A whopping 27% of the Jewish population of Israel would leave the country if they could, according to a survey conducted for Masa Israeli – Israeli Roots Odyssey on the eve of its fourth conference to be held at the Knesset Monday.
The highest rate of those who wish to leave was among secular Jews, where 36% said they would have left. Among religious Jews only 7% expressed the same wish.
The survey identified a profile of an Israeli Jew wishing to leave the country: a secular male who is not in a relationship (bachelor, divorced, or widower), ages 23 – 29.
Another notable issue in the survey was identity – Israeli or Jewish. While 83% of respondents who said they were “traditional” and 90% who said they were “religious” said they define themselves first as Jews, only 53% of those who said they were “secular” see themselves as Jews first, while 44% are Israelis first.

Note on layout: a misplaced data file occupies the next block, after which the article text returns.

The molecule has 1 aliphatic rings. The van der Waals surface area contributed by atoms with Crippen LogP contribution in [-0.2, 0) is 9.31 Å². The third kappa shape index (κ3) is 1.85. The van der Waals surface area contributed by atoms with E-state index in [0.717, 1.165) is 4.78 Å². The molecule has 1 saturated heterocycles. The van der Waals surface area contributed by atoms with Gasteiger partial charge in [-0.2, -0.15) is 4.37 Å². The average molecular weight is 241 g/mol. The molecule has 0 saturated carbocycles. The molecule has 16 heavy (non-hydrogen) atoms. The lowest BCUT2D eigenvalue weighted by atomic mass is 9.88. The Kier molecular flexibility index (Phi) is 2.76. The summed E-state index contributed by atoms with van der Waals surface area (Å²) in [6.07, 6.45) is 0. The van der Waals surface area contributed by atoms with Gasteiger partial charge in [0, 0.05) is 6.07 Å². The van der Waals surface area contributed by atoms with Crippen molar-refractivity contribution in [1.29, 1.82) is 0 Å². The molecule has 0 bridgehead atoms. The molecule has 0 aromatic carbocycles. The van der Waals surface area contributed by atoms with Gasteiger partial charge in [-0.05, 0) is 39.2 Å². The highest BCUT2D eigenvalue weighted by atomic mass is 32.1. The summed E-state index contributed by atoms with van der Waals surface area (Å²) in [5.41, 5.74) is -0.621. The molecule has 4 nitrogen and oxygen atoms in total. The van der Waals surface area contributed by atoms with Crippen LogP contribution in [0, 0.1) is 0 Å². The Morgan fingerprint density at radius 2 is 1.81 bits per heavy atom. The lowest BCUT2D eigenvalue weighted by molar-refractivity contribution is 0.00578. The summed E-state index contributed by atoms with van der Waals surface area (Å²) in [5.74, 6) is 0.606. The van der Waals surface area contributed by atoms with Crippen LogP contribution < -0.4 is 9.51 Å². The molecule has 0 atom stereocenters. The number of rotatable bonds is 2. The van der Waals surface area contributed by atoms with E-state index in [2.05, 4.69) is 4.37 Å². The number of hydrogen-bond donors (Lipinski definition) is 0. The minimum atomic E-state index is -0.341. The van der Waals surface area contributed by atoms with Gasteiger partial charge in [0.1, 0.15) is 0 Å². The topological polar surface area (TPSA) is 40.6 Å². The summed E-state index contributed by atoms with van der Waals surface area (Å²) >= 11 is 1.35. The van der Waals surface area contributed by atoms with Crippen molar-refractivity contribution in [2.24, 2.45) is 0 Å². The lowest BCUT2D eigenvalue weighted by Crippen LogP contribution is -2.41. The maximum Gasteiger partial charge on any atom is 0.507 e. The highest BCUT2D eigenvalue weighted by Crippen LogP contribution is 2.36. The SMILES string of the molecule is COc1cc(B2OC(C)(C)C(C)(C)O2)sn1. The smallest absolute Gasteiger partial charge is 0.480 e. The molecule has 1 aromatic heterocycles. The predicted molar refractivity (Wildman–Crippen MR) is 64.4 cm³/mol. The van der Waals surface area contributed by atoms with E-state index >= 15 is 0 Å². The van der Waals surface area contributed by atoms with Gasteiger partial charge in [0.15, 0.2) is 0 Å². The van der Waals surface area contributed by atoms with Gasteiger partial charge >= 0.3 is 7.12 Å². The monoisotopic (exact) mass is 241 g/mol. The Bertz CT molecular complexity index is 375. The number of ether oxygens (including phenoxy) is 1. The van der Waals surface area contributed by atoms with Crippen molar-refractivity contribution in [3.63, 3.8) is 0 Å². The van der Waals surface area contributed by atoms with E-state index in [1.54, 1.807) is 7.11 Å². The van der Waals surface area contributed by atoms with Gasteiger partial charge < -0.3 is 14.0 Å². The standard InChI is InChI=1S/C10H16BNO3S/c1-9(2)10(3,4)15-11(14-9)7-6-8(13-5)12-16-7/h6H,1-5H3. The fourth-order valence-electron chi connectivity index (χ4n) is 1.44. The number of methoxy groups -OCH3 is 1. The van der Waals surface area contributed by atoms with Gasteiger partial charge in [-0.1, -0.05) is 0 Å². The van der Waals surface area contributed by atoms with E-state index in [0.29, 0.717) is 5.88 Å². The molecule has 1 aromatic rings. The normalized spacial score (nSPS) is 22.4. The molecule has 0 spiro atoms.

The conference, headlined Masa Israeli as Agent of Change, hosts, among others, Knesset Speaker Yuli Edelstein (Likud), Education Minister Naftali bennett (Habayit Hayehudi), and Opposition Head Isaac Herzog (Zionist Camp).
Uri Cohen, CEO of Israeli Roots Odyssey, said in a statement that “the very fact that so many say they would leave the country if they had the opportunity suggests that many Israeli citizens do not feel a sense of belonging to the country. It is an alarming news which obliges all of us to deal with this difficult issue.”
Cohen added that the survey’s data attest to “a problem in the sense of identity, connection and belonging to the nation, the land and the state in a growing group in the State of Israel, and it is a reality which is already creating a tear and a split in Israel’s society as a whole.”